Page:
The Week In Review: IoT

Analysis After reading a blog post touting the Internet of Things for home security, Jon Hedren wrote this post detailing how IoT-based home systems can be easily compromised and could fail in multiple ways. “The IoT ‘dream’ as sold by the industry is pretty cool, but it’s still just a dream. For now, these devices remain generally shoddy, insecure, and easily breakable—and must be t... » read more

What Is Cyberwarfare?

Cyberwarfare is emerging as the most sophisticated battleground of the 21st century. In fact, the military in all major countries make it a priority. Collectively they are spending tens of billions of dollars on education and building a knowledgebase of how attacks can be perpetrated and what defenses are needed. The entire effort is based on technology, both legacy and new, starting on the ... » read more

Predictions For 2016: Markets

Seventeen companies sent in their predictions for this year with some of them sending predictions from several people. This is in addition to the CEO predictions that were recently published. That is a fine crop of views for the coming year, especially since they know that they will be held accountable for their views and this year, just like the last, they will have to answer for them. We beli... » read more

Red Tape And Health Care Security

The health care industry is still woefully ill-prepared for the Cyber Age. This is a rather dismal assessment, considering that the volume of personal health-related data is an order of magnitude greater than the equivalent data in the financial segment and growing rapidly. Courtesy: Intel The past decade has seen the health-care records industry go electronic. While that may be great f... » read more

Biometrics For The IoT

In part one of this topic we started at the top with an overview of biometrics and its base technology. Now, let’s ratchet that up a notch and drill down a bit into some of the details. While biometrics has a lot of potential tools, presently there are only two that are in wide-scale deployment—fingerprint and facial scanning. “Of those two, fingerprints account for 60% to 70% of all a... » read more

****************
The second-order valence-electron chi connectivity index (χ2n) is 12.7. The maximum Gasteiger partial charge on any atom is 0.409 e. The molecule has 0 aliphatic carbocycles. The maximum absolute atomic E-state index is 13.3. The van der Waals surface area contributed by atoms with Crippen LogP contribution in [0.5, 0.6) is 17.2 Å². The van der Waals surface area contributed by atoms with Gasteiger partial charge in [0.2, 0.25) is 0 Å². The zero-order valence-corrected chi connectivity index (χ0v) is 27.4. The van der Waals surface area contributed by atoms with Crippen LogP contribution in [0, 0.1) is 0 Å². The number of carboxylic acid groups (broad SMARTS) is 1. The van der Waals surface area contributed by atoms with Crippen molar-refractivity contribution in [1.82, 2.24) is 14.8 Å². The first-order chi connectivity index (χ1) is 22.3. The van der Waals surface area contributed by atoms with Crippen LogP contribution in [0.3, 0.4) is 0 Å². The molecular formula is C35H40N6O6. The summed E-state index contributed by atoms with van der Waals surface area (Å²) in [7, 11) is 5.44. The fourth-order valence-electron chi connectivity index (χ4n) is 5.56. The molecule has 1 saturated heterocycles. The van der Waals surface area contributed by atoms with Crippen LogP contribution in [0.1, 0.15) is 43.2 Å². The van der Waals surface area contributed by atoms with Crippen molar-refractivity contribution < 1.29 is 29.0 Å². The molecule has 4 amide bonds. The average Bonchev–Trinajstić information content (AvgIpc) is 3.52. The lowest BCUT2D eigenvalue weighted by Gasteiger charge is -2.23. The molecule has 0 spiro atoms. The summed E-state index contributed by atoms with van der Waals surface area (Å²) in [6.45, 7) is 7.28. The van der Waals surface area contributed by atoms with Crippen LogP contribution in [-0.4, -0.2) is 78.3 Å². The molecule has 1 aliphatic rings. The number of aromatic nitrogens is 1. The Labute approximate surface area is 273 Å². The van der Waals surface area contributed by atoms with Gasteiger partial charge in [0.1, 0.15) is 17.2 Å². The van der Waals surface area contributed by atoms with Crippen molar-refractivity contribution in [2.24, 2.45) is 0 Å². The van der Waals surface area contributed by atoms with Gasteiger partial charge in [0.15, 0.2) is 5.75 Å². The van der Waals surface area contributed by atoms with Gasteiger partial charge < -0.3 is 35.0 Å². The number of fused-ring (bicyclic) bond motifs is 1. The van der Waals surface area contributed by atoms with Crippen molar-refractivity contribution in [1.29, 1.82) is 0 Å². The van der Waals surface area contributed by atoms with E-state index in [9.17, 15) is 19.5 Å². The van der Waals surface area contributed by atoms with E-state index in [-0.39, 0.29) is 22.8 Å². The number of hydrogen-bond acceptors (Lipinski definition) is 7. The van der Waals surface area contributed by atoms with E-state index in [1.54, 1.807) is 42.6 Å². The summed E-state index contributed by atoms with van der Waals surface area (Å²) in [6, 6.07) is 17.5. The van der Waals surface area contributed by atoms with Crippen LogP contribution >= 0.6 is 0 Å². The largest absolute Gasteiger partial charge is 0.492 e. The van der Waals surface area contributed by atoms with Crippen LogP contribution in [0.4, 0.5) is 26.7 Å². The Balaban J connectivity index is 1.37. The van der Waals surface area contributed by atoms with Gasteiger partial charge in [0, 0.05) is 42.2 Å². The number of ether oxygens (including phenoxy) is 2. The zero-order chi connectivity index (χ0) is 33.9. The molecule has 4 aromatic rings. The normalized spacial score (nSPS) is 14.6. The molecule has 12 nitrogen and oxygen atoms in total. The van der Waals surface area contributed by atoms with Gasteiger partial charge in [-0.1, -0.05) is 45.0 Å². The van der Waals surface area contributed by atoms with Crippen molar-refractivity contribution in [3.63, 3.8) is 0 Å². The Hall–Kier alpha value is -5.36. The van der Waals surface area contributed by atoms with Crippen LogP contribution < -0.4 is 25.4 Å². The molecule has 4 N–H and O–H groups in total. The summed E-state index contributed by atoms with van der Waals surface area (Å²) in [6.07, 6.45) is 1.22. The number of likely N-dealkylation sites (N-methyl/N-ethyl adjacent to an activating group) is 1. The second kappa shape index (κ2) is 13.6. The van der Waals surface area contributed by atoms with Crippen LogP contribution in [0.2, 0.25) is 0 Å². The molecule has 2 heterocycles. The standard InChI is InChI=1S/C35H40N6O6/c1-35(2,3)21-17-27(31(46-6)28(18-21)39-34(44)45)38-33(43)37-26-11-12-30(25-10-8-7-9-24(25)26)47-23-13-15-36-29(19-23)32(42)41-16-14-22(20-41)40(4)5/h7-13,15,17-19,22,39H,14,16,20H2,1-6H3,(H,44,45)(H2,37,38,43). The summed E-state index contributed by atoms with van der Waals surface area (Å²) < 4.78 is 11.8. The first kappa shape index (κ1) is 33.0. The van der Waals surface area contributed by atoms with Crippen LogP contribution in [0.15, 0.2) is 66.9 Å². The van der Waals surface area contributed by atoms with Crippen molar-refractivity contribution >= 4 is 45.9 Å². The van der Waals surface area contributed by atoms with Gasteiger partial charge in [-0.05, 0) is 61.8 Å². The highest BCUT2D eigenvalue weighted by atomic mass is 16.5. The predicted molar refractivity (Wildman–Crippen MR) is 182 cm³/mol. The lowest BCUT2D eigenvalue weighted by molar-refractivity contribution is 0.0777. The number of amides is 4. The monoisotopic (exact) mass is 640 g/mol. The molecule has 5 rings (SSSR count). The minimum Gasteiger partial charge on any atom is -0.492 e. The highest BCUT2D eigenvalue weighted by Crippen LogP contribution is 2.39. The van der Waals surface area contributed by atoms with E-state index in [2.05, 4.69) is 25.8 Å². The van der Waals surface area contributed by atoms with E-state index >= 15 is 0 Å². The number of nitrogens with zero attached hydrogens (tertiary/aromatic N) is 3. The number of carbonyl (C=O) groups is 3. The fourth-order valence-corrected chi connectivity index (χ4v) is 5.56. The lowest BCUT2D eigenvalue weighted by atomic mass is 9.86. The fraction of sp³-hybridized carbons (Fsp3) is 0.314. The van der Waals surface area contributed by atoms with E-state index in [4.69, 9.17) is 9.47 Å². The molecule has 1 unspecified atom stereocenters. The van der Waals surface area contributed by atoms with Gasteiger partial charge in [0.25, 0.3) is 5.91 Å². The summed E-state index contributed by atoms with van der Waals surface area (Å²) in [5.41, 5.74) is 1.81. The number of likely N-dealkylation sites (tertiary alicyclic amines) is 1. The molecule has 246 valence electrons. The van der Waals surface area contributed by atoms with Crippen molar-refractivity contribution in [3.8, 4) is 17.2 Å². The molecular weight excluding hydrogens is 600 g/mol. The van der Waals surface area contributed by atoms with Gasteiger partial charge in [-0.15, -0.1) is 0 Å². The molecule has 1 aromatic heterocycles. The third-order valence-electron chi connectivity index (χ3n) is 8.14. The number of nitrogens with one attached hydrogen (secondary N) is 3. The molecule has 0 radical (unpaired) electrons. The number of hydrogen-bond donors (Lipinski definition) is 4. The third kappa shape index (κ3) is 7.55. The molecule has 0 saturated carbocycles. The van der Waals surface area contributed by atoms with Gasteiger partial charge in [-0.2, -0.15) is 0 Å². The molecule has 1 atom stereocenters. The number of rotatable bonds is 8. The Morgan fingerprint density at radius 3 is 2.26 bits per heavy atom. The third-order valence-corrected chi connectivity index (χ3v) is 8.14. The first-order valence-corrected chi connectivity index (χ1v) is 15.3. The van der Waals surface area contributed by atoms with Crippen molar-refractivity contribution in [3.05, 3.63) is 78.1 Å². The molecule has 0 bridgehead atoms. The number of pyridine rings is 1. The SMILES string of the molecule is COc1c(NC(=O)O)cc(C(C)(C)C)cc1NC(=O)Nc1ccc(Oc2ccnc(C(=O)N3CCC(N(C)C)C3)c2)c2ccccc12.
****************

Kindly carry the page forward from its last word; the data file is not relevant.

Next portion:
New Robots For The IoT

Until recently, remote telepresence has largely been a fixed screen with a video link between participants, and mostly in business setting. But all of that is about to change once the [getkc id="76" comment="Internet of Things"]/Internet of Everything begins to take root. There is a plethora of development going on in mobile robotic telepresence (MRT). Companies such as iRobot, Cisco, Suitab... » read more

Get Ready For More Biometrics

Security involving scans of fingerprints, palms, faces, or some other variant has been common in movies for years, and many phones and computers now offer fingerprint scans instead of a password login. But as security risks rise with the rollout of the [getkc id="76" comment="Internet of Things"]/Internet of Everything, that technology will need to become much more pervasive and sophisticated. ... » read more

Smarter Cars, But How Smart?

With the emergence of the Internet of Things, smart cars are beginning to garner more attention — the kind that comes with real R&D dollars, market development plans and cost analyses for future commercialization. Smart cars are different than connected cars, which are simply smartphones on wheels. Until now, the focus on intelligence in automobiles has largely been on driver assist and in... » read more

Limiters To The Internet Of Things

“Specialization is for insects.” Robert A. Heinlein, Time Enough for Love In many respects, the [getkc id="76" kc_name="Internet of Things"] (IoT) is already here. But because most of it is not directed at the consumer space, it seamlessly blends into the environment, unnoticed by everyone except for those who are reaping the benefits of it. When we talk about the IoT, most people concentr... » read more

The Week In Review: Manufacturing And Design

Blocking cell phone use and texting while driving have been proposed by the U.S. government and for good reason. About 10 people a day are killed in “distraction-affected” car accidents in the U.S., according to the U.S. National Highway Traffic Safety Administration. As a result, some companies are developing technologies that can block texts while driving. But according to Strategy Analyt... » read more

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